ADC "Developability:" Critical quality attributes inform formulation and process development.
CHI Bioprocessing Summit
August 18-22, 2014
ADCs have unique critical quality attributes (CQAs) that are affected by the nature of the component parts: the antibody, the linker and the toxin. The CQAs are also strongly affected by the formulation, the process parameters, and the storage conditions. Effective formulation and process development strategies are based upon a molecular understanding of ADC CQAs: aggregates, charge variants, drug antibody ratio, conjugation site, free drug. Development of these complex molecules requires an array of analytical and biophysical techniques that are used to identify attributes that could have a clinical impact. In this short course, the attendee will learn:
-- Characterization tools to inform rational ADC development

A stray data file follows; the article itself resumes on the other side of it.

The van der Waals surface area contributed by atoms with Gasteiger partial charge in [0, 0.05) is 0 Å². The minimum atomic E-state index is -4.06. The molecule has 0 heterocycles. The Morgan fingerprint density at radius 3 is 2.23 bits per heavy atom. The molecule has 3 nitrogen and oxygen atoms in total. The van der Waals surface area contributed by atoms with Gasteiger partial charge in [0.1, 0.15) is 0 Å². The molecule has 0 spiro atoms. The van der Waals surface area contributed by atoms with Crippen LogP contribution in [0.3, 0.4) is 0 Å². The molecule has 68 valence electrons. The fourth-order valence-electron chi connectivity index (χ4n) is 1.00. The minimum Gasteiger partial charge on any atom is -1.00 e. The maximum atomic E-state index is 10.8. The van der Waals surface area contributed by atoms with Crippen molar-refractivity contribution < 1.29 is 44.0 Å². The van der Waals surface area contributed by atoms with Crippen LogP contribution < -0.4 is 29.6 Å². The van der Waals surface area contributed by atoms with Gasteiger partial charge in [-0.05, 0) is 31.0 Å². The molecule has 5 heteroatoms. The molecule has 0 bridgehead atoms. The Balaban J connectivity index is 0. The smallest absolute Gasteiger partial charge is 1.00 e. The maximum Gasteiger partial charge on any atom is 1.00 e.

-- Intrinsic molecular attributes: consideration of the mAb, linker and payload
-- Degradation pathways of ADCs
-- Extrinsic factors that affect CQAs: formulation and process design
Key Attributes and Considerations for Developing Formulations for an ADC.
BDP Week, San Diego, CA
March 24-27, 2014
The physical and chemical stability of ADCs present significant challenges during the development of ADCs. There are multiple routes of chemical degradation and the aggregation pathways are highly complex. An understanding of these pathways enables streamlined development, process scale-up and manufacturing. The attributes that influence formulation critical quality attributes will be discussed.
Conjugation Site Heterogeneity Causes Variable Electrostatic Properties in Fc Conjugates.